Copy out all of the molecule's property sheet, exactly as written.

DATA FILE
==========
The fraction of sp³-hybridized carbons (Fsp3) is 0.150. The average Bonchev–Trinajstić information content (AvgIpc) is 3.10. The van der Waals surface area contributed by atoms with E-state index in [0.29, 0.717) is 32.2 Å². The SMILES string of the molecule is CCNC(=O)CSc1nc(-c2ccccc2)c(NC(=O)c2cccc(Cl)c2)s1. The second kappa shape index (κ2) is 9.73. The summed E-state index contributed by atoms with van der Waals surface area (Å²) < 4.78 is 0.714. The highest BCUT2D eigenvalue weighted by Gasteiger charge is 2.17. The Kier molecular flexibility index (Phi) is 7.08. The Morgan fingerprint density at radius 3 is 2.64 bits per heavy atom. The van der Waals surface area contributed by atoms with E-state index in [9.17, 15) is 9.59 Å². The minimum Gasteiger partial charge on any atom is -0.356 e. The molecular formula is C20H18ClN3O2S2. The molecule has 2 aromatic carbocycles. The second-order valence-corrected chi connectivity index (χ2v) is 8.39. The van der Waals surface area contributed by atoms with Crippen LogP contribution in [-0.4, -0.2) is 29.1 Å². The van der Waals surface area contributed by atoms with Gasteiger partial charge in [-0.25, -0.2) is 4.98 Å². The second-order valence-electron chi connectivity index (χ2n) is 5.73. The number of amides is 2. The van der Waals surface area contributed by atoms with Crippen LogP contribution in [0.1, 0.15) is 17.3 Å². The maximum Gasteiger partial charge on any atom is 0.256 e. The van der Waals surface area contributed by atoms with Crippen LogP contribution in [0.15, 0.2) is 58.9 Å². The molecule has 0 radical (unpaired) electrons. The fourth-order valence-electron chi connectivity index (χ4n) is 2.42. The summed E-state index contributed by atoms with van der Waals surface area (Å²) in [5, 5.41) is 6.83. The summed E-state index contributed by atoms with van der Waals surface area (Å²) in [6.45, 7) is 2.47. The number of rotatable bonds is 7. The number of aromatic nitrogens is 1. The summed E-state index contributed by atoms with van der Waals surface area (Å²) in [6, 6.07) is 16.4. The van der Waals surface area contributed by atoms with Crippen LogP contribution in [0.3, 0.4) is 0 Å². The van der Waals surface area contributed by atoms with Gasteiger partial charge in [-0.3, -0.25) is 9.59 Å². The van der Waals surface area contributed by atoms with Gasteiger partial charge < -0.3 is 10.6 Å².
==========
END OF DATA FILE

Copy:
The fraction of sp³-hybridized carbons (Fsp3) is 0.150. The average Bonchev–Trinajstić information content (AvgIpc) is 3.10. The van der Waals surface area contributed by atoms with E-state index in [0.29, 0.717) is 32.2 Å². The SMILES string of the molecule is CCNC(=O)CSc1nc(-c2ccccc2)c(NC(=O)c2cccc(Cl)c2)s1. The second kappa shape index (κ2) is 9.73. The summed E-state index contributed by atoms with van der Waals surface area (Å²) < 4.78 is 0.714. The highest BCUT2D eigenvalue weighted by Gasteiger charge is 2.17. The Kier molecular flexibility index (Phi) is 7.08. The Morgan fingerprint density at radius 3 is 2.64 bits per heavy atom. The van der Waals surface area contributed by atoms with E-state index in [9.17, 15) is 9.59 Å². The minimum Gasteiger partial charge on any atom is -0.356 e. The molecular formula is C20H18ClN3O2S2. The molecule has 2 aromatic carbocycles. The second-order valence-corrected chi connectivity index (χ2v) is 8.39. The van der Waals surface area contributed by atoms with Crippen LogP contribution in [-0.4, -0.2) is 29.1 Å². The van der Waals surface area contributed by atoms with Gasteiger partial charge in [-0.25, -0.2) is 4.98 Å². The second-order valence-electron chi connectivity index (χ2n) is 5.73. The number of amides is 2. The van der Waals surface area contributed by atoms with Crippen LogP contribution in [0.1, 0.15) is 17.3 Å². The maximum Gasteiger partial charge on any atom is 0.256 e. The van der Waals surface area contributed by atoms with Crippen LogP contribution in [0.15, 0.2) is 58.9 Å². The molecule has 0 radical (unpaired) electrons. The fourth-order valence-electron chi connectivity index (χ4n) is 2.42. The summed E-state index contributed by atoms with van der Waals surface area (Å²) in [5, 5.41) is 6.83. The summed E-state index contributed by atoms with van der Waals surface area (Å²) in [6.45, 7) is 2.47. The number of rotatable bonds is 7. The number of aromatic nitrogens is 1. The summed E-state index contributed by atoms with van der Waals surface area (Å²) in [6, 6.07) is 16.4. The van der Waals surface area contributed by atoms with Crippen LogP contribution in [0.3, 0.4) is 0 Å². The van der Waals surface area contributed by atoms with Gasteiger partial charge in [-0.3, -0.25) is 9.59 Å². The van der Waals surface area contributed by atoms with Gasteiger partial charge < -0.3 is 10.6 Å².